ICANN reopens new domain application process after software glitch

ISACA has warned that the move to non-Latin characters in domain names could lead to a significant increase in phishing attacks
ISACA has warned that the move to non-Latin characters in domain names could lead to a significant increase in phishing attacks

Earlier this year, ICANN began accepting applications for new gTLD suffixes (such as the current .com, .org, .gov, and .edu). Applicants, who could propose suffixes using any word including words in non-Latin alphabets, had until April 12 to submit their proposal.

But ICANN ran into a software glitch early in April that may have exposed applicant information, including proposed gTLD suffixes, to other applicants.

After an investigation into the glitch, ICANN has decided to reopen the application process from May 22 to May 30. While the investigation determined that the problem may have allowed some applicants to view some file and user names of other applicants, ICANN said it saw no evidence that any applicant “intentionally did anything wrong in order to be able to see other users’ information."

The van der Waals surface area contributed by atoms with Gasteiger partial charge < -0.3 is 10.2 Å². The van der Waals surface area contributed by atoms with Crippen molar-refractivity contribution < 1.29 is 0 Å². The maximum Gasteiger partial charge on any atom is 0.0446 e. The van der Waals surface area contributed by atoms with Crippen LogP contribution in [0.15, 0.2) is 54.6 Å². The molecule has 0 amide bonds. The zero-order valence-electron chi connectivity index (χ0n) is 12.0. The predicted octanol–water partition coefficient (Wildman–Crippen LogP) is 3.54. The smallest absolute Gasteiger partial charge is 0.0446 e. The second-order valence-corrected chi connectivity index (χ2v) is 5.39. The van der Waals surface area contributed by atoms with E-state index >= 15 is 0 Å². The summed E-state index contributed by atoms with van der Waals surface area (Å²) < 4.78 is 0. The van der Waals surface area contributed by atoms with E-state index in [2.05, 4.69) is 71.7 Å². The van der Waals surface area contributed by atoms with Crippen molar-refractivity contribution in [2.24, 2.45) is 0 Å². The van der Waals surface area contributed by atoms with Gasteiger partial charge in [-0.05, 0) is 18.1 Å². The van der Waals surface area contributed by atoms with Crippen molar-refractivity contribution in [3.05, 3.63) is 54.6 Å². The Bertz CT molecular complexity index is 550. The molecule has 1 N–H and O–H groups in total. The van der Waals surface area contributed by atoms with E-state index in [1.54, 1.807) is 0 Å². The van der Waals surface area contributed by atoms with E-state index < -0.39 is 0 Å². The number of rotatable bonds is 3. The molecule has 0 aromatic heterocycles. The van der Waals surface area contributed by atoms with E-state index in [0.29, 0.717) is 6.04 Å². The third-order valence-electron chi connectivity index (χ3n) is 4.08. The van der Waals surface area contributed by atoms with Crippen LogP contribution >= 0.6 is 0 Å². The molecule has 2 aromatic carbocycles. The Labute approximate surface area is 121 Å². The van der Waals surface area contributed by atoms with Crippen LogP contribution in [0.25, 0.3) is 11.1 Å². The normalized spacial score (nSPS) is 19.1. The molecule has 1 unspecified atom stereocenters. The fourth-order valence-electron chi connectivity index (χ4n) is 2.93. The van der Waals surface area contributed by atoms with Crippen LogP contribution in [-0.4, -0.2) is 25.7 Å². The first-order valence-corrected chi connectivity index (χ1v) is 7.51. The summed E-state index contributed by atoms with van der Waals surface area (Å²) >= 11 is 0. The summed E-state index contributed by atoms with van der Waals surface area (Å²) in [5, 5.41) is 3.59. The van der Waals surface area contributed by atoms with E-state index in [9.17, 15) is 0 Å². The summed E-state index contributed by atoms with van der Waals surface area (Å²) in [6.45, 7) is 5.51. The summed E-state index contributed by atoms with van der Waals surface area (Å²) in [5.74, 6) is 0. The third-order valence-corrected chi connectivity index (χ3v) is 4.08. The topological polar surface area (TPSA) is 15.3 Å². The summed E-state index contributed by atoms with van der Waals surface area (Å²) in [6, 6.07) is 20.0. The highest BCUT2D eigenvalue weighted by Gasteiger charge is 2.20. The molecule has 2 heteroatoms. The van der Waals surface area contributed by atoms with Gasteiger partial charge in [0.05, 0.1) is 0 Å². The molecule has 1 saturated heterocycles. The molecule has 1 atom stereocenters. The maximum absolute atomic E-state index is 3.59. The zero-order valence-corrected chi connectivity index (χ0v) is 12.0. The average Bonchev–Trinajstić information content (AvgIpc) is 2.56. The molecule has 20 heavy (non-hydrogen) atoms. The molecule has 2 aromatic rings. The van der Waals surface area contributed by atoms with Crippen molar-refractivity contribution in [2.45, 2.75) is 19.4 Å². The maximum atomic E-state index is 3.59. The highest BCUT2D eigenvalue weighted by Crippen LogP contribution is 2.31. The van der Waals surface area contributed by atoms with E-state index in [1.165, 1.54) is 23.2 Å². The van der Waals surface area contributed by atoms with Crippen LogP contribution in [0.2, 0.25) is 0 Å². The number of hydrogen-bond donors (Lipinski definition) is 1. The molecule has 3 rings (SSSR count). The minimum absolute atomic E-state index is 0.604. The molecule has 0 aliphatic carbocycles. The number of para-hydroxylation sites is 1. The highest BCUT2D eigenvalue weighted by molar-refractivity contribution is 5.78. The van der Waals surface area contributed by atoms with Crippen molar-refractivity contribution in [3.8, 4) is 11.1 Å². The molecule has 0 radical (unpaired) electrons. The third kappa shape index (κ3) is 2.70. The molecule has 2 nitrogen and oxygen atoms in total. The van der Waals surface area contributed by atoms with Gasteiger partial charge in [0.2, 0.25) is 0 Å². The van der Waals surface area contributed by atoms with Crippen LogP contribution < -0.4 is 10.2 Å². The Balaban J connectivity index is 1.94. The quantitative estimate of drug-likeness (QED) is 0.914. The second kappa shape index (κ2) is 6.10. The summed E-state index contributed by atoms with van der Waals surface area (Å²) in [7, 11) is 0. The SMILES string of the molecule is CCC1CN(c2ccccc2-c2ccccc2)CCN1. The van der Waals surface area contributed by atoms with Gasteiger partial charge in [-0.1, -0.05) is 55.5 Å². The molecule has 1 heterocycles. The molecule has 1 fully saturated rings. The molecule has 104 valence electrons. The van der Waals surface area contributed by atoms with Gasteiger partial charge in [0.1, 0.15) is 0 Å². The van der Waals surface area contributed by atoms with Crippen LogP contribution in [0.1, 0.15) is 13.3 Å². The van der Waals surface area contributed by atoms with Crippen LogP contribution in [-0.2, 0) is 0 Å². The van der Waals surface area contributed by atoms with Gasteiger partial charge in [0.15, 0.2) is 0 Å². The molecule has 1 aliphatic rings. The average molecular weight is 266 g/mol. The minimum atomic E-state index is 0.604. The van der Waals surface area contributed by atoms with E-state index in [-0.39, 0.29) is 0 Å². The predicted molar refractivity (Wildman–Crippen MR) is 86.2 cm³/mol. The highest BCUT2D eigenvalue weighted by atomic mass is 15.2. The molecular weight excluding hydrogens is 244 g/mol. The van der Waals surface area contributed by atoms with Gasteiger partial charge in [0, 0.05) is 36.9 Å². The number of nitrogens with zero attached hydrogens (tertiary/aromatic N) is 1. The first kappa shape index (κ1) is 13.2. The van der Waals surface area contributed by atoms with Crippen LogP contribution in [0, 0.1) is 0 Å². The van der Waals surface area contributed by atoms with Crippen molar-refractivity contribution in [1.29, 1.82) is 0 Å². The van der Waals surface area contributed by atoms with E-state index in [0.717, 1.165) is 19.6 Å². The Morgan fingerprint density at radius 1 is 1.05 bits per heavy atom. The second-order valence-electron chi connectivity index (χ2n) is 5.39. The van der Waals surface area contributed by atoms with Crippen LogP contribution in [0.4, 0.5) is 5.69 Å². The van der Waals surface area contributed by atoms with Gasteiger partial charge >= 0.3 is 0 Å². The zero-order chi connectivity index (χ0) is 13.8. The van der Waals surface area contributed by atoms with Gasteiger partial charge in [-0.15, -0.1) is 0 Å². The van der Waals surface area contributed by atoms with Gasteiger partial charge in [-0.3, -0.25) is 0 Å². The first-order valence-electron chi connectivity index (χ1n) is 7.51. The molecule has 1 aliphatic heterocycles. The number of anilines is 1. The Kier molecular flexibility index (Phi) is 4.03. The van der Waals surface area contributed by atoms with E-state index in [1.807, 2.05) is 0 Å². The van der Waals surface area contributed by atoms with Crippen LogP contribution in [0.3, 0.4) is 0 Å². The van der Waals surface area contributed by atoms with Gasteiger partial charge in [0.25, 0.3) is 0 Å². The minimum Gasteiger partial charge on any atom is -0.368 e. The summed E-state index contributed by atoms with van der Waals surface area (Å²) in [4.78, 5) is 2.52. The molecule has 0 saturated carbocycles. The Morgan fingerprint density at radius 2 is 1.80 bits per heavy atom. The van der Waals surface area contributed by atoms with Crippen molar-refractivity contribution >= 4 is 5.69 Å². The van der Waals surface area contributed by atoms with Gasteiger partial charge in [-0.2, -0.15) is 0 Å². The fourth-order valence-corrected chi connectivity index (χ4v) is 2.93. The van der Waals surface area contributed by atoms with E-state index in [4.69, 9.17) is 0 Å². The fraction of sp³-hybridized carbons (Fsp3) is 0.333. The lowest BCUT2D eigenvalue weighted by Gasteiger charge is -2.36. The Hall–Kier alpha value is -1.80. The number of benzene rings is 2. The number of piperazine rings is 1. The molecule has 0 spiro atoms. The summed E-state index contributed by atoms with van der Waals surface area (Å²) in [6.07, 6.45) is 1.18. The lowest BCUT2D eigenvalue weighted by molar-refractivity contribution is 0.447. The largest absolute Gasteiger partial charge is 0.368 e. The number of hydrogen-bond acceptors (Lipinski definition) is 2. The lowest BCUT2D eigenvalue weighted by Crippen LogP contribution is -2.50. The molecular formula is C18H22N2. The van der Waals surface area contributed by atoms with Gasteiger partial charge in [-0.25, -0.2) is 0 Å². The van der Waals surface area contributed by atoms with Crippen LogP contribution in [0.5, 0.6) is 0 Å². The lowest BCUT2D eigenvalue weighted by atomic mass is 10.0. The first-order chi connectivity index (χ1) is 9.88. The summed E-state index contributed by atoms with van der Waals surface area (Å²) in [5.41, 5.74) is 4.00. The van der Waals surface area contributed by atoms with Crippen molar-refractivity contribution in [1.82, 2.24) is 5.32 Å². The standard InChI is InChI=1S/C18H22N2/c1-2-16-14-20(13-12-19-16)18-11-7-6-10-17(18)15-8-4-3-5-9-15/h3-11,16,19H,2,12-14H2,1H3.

Apparently, the glitch has not been completely fixed because ICANN found on May 7 new instances in which an applicant might have viewed a set of system-generated file names. “It is possible that further analysis will also show that some of the parties that we have notified were not affected, but notice was provided out of an abundance of caution”, the organization explained.

Not everyone is thrilled with the prospect of hundreds, or even thousands, of new gTLDs in scores of alphabets. The US Federal Trade Commission (FTC) has warned that rapid expansion of gTLDs will only exacerbate problems related to consumer fraud. And ISACA, the not-for-profit IT security association, has warned that the move to non-Latin characters could lead to a significant increase in phishing attacks.
 

What’s Hot on Infosecurity Magazine?